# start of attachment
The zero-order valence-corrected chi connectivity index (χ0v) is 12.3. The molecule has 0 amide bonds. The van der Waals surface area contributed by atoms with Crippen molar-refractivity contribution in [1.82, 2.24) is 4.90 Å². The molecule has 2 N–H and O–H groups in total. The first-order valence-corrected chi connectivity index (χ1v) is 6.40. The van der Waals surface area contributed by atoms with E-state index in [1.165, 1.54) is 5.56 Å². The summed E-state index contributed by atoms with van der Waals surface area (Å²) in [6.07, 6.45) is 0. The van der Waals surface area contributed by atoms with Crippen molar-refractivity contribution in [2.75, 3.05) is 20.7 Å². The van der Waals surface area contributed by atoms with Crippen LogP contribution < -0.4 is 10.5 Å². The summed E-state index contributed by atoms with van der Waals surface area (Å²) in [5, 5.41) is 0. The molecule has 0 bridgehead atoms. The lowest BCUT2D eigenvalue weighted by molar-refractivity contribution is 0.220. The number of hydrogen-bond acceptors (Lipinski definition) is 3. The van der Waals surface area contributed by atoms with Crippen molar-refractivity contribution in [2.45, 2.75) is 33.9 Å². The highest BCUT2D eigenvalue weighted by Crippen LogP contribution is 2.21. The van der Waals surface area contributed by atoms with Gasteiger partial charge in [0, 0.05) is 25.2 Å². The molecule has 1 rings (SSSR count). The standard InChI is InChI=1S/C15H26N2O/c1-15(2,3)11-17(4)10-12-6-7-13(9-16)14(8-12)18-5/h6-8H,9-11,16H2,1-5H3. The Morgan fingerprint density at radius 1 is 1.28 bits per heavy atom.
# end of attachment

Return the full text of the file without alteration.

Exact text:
The zero-order valence-corrected chi connectivity index (χ0v) is 12.3. The molecule has 0 amide bonds. The van der Waals surface area contributed by atoms with Crippen molar-refractivity contribution in [1.82, 2.24) is 4.90 Å². The molecule has 2 N–H and O–H groups in total. The first-order valence-corrected chi connectivity index (χ1v) is 6.40. The van der Waals surface area contributed by atoms with E-state index in [1.165, 1.54) is 5.56 Å². The summed E-state index contributed by atoms with van der Waals surface area (Å²) in [6.07, 6.45) is 0. The van der Waals surface area contributed by atoms with Crippen molar-refractivity contribution in [2.75, 3.05) is 20.7 Å². The van der Waals surface area contributed by atoms with Crippen LogP contribution < -0.4 is 10.5 Å². The summed E-state index contributed by atoms with van der Waals surface area (Å²) in [5, 5.41) is 0. The molecule has 0 bridgehead atoms. The lowest BCUT2D eigenvalue weighted by molar-refractivity contribution is 0.220. The number of hydrogen-bond acceptors (Lipinski definition) is 3. The van der Waals surface area contributed by atoms with Crippen molar-refractivity contribution in [2.45, 2.75) is 33.9 Å². The highest BCUT2D eigenvalue weighted by Crippen LogP contribution is 2.21. The van der Waals surface area contributed by atoms with Gasteiger partial charge in [0, 0.05) is 25.2 Å². The molecule has 1 rings (SSSR count). The standard InChI is InChI=1S/C15H26N2O/c1-15(2,3)11-17(4)10-12-6-7-13(9-16)14(8-12)18-5/h6-8H,9-11,16H2,1-5H3. The Morgan fingerprint density at radius 1 is 1.28 bits per heavy atom.